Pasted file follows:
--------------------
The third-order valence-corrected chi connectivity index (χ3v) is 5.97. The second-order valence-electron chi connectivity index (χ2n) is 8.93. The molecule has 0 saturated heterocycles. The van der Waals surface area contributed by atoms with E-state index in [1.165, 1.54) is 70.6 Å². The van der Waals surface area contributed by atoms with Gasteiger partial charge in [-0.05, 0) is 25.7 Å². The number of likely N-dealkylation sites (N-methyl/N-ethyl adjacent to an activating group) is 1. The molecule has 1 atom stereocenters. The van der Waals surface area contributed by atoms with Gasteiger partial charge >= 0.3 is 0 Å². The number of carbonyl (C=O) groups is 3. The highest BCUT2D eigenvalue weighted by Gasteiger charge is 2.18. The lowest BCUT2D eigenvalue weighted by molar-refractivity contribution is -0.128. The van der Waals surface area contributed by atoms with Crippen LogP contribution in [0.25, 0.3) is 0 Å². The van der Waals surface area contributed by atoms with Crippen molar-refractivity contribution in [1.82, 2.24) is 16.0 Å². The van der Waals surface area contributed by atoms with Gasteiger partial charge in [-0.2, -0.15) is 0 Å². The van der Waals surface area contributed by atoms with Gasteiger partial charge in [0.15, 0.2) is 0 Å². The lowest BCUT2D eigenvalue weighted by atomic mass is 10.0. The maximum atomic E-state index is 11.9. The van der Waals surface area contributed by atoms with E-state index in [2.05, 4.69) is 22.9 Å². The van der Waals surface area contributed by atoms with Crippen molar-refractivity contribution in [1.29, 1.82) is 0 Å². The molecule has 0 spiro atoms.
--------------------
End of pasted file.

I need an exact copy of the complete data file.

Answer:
The third-order valence-corrected chi connectivity index (χ3v) is 5.97. The second-order valence-electron chi connectivity index (χ2n) is 8.93. The molecule has 0 saturated heterocycles. The van der Waals surface area contributed by atoms with E-state index in [1.165, 1.54) is 70.6 Å². The van der Waals surface area contributed by atoms with Gasteiger partial charge in [-0.05, 0) is 25.7 Å². The number of likely N-dealkylation sites (N-methyl/N-ethyl adjacent to an activating group) is 1. The molecule has 1 atom stereocenters. The van der Waals surface area contributed by atoms with Gasteiger partial charge >= 0.3 is 0 Å². The number of carbonyl (C=O) groups is 3. The highest BCUT2D eigenvalue weighted by Gasteiger charge is 2.18. The lowest BCUT2D eigenvalue weighted by molar-refractivity contribution is -0.128. The van der Waals surface area contributed by atoms with Crippen LogP contribution in [0.25, 0.3) is 0 Å². The van der Waals surface area contributed by atoms with Crippen molar-refractivity contribution in [1.82, 2.24) is 16.0 Å². The van der Waals surface area contributed by atoms with Gasteiger partial charge in [-0.2, -0.15) is 0 Å². The van der Waals surface area contributed by atoms with Gasteiger partial charge in [0.15, 0.2) is 0 Å². The lowest BCUT2D eigenvalue weighted by atomic mass is 10.0. The maximum atomic E-state index is 11.9. The van der Waals surface area contributed by atoms with E-state index in [2.05, 4.69) is 22.9 Å². The van der Waals surface area contributed by atoms with Crippen molar-refractivity contribution in [1.29, 1.82) is 0 Å². The molecule has 0 spiro atoms.